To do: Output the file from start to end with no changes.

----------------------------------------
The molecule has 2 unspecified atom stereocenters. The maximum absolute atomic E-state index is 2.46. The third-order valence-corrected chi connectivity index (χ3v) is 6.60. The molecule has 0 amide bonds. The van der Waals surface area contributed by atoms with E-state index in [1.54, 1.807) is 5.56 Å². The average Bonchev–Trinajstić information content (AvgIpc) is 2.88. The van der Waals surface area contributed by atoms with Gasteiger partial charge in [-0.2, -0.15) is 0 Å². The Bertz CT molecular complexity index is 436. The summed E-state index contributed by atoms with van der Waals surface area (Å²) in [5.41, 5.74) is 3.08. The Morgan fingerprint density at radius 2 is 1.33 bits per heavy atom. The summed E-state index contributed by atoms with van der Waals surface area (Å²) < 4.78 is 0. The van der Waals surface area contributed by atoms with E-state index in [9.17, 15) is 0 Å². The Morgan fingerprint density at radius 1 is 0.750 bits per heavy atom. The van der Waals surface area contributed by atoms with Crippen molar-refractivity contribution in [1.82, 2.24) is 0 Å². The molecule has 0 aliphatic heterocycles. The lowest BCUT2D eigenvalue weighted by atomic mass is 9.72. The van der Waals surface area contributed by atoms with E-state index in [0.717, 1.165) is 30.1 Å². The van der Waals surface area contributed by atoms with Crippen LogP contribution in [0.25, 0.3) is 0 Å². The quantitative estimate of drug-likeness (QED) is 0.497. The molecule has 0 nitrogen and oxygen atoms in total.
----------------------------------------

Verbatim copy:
The molecule has 2 unspecified atom stereocenters. The maximum absolute atomic E-state index is 2.46. The third-order valence-corrected chi connectivity index (χ3v) is 6.60. The molecule has 0 amide bonds. The van der Waals surface area contributed by atoms with E-state index in [1.54, 1.807) is 5.56 Å². The average Bonchev–Trinajstić information content (AvgIpc) is 2.88. The van der Waals surface area contributed by atoms with Gasteiger partial charge in [-0.2, -0.15) is 0 Å². The Bertz CT molecular complexity index is 436. The summed E-state index contributed by atoms with van der Waals surface area (Å²) in [5.41, 5.74) is 3.08. The Morgan fingerprint density at radius 2 is 1.33 bits per heavy atom. The summed E-state index contributed by atoms with van der Waals surface area (Å²) < 4.78 is 0. The van der Waals surface area contributed by atoms with E-state index in [9.17, 15) is 0 Å². The Morgan fingerprint density at radius 1 is 0.750 bits per heavy atom. The van der Waals surface area contributed by atoms with Crippen molar-refractivity contribution in [1.82, 2.24) is 0 Å². The molecule has 0 aliphatic heterocycles. The lowest BCUT2D eigenvalue weighted by atomic mass is 9.72. The van der Waals surface area contributed by atoms with E-state index in [0.717, 1.165) is 30.1 Å². The van der Waals surface area contributed by atoms with Crippen LogP contribution in [0.25, 0.3) is 0 Å². The quantitative estimate of drug-likeness (QED) is 0.497. The molecule has 0 nitrogen and oxygen atoms in total.